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Attention Economy
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A company’s success is measured by its share of mind rather than share of market, where companies make money when they attract eyeballs, not just dollars.
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Social Marketing Concept
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A management philosophy that marketers must satisfy customers’ needs in ways that also benefit society and also deliver profit to the firm.
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Sustainability
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A product design focus that seeks to create products that meet present consumer needs without compromising the ability of future generations to meet their needs.
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Green Marketing
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A marketing strategy that supports environmental stewardship, thus creating a differential benefit in the minds of consumers.
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Return on Investment (ROI)
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The direct financial impact of a firm’s expenditure of a resource such as time or money.
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Popular Culture
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The music, movies, sports, books, celebrities, and other forms of entertainment consumed by the mass market.
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Myths
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Stories containing symbolic elements that express the shared emotions and ideals of a culture.
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Consumer Goods
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The goods individual consumers purchase for personal or family use.
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Services
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Intangible products that are exchanged directly between the producer and the customer.
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Business-to-Business Marketing
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The marketing of goods and services from one organization to another.
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Industrial Goods
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Goods individuals or organizations buy for further processing or for their own use when they do business.
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E-Commerce
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The buying and selling of goods and services electronically, usually over the internet.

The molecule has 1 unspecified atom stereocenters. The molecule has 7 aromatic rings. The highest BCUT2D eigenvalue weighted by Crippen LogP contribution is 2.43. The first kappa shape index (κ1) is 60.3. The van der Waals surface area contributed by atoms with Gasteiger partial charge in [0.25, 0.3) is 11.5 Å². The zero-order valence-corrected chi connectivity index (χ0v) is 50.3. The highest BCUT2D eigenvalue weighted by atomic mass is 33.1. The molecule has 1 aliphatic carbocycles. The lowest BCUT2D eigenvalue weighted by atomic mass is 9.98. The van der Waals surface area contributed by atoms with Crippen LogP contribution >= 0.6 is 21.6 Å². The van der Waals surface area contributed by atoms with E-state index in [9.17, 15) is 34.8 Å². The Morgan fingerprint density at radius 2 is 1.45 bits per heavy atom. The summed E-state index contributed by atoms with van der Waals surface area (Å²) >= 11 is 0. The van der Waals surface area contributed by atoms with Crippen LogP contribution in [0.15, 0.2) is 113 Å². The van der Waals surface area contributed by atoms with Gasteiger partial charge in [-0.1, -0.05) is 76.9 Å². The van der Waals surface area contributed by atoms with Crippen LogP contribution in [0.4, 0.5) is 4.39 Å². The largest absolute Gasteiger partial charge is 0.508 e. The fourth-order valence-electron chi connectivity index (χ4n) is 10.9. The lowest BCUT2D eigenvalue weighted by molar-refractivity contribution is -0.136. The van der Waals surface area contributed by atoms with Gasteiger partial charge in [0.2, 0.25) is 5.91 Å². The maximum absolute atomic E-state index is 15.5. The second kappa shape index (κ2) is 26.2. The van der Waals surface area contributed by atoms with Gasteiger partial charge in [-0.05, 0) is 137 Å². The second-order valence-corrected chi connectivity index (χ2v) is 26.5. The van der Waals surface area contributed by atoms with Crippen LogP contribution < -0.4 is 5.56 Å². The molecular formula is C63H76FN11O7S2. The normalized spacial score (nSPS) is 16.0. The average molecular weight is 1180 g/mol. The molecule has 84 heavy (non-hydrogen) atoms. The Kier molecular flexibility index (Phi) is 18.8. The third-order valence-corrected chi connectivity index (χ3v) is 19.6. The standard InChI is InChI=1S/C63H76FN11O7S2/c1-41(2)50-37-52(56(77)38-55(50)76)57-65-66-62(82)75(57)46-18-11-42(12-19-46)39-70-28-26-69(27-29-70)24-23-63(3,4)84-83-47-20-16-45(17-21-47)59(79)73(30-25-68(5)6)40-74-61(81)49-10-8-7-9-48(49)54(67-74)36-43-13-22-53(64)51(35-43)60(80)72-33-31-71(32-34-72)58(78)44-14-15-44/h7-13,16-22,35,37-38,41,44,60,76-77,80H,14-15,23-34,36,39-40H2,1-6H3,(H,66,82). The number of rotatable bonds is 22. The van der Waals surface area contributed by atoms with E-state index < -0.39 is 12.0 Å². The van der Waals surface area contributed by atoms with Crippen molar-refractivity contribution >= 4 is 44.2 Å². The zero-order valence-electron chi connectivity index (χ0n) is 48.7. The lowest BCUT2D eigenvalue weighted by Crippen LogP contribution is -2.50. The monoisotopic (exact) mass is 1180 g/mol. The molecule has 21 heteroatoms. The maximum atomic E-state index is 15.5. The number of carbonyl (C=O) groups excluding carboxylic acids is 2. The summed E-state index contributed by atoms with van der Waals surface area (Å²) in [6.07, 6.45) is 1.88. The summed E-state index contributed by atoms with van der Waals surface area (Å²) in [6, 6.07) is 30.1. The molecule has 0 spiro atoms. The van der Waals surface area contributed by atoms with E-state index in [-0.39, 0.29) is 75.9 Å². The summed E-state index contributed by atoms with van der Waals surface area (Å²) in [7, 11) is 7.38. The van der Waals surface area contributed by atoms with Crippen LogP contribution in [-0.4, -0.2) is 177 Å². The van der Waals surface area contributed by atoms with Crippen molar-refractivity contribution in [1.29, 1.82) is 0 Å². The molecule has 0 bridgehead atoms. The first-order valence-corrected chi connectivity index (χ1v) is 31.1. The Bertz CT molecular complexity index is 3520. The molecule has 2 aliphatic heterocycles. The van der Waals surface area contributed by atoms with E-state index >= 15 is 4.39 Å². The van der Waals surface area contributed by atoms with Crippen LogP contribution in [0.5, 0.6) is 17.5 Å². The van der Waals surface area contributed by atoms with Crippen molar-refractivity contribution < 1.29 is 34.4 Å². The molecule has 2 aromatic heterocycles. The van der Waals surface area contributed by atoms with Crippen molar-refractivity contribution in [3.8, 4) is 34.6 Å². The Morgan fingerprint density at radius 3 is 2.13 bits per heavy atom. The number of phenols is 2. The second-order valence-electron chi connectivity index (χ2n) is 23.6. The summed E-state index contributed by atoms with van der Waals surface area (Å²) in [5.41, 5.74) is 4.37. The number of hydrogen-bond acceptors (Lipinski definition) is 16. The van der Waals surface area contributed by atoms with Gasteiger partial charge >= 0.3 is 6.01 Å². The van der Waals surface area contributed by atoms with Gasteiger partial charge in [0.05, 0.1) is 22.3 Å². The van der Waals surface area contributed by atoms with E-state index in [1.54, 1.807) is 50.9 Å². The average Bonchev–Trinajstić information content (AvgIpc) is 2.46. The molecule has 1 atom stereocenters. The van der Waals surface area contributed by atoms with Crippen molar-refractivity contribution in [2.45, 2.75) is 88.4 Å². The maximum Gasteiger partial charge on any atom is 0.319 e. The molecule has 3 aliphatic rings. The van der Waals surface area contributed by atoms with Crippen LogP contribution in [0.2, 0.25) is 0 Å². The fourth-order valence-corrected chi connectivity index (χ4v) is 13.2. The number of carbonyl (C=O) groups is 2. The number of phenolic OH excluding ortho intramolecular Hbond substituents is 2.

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Shrinkage
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Losses experienced by retailers due to shoplifting, employee theft, and damage to merchandise.
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Anticonsumption
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The deliberate defacement of products.
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Not-For-Profit Organizations
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Organizations with charitable, educational, community, and other public service goals that buy goods and services to support their functions and to attract and serve their members.
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Value Proposition
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A marketplace offering that fairly and accurately sums up the value that will be realized if the good or service is purchased.
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Brandfests
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Events companies host to thank customers for their loyalty.
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Lifetime Value of a Customer
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The potential profit a single customer’s purchase of a firm’s products generates over the customer’s lifetime.
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Distinctive Competency
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A superior capability of a firm in comparison to its direct competitors.
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Differential Benefit
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Properties of products that set them apart from competitors’ products by providing unique customer benefits.
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Value Chain
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A series of activities involved in designing, producing, marketing, delivering, and supporting any product. Each link in the chain has the potential to either add or remove value from the product the customer eventually buys.
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Marketing Scorecards